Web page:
The group includes seven participants, and the odd sample suggests that Mounib drew from a limited pool. There’s Brian, the lone recruit from the Trump rally who shows off his pro-war tattoos and assault rifle in flirtatious moments with the cast and crew. He’s joined by his two friends and devout Christians, Jason, who is determined to bring the Egyptians to Jesus, and Jenna, a beauty pageant queen, born-again Christian, and aspiring actress. She knows a good pro-bono on-camera opportunity when she sees it.
There’s also Ellen and Terry Decker, a retired couple that longs to understand life in the Middle East since their son is stationed in Saudi Arabia. Ellen’s submission video makes the lone compelling argument for the project’s existence since she explains to Mounib how she hopes the trip will help her comprehend why she’s changed from being a protesting lefty in the years of the Civil Rights movement and Vietnam to a xenophobic racist who voted for Trump. Ellen at least admits that she has a problem, which might explain why the Deckers have the strongest, and most genuine, arc of the documentary. The team is rounded out by two solo participants: Katie, a single mother eager to expand her worldview, and Marc, a cop and the most progressively-minded member of the crew, who seeks new experiences.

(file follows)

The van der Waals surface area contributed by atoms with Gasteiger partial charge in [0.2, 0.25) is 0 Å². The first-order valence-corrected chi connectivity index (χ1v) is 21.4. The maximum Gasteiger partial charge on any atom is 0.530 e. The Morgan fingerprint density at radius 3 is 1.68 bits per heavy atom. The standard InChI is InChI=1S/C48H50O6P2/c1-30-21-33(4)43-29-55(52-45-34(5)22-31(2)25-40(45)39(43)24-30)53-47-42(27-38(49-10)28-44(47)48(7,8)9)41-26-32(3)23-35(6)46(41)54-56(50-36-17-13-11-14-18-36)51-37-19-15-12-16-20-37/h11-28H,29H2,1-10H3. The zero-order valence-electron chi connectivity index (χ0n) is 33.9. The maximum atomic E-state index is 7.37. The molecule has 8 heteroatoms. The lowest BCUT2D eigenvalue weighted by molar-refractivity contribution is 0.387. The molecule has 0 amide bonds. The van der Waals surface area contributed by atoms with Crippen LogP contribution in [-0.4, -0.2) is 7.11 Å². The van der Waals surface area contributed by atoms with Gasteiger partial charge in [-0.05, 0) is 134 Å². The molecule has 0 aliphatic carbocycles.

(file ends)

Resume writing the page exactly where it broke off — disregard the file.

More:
Mounib divides the group into teams and pairs them off with Egyptian hosts who play tour guide for a few days. (As a point of interest for doc fans, one of said hosts is cinematographer Ahmed Hassan, one of the compelling figures of Jehane Noujame’s The Square.) Any potential for substantive cultural exchange disappears once Mounib disperses the crew and their hosts take them to tourist sites like museums and markets for informal history lessons and foodstuff. It’s like saying that taking in a hockey game with a poutine and a double-double gives someone an all-encompassing view of what it means to be Canadian. The film stages a few productive encounters as the Americans sit down and discuss their experiences with their Egyptian hosts and friends, but, more often than not, these conversations are hampered by language barriers and awkwardness.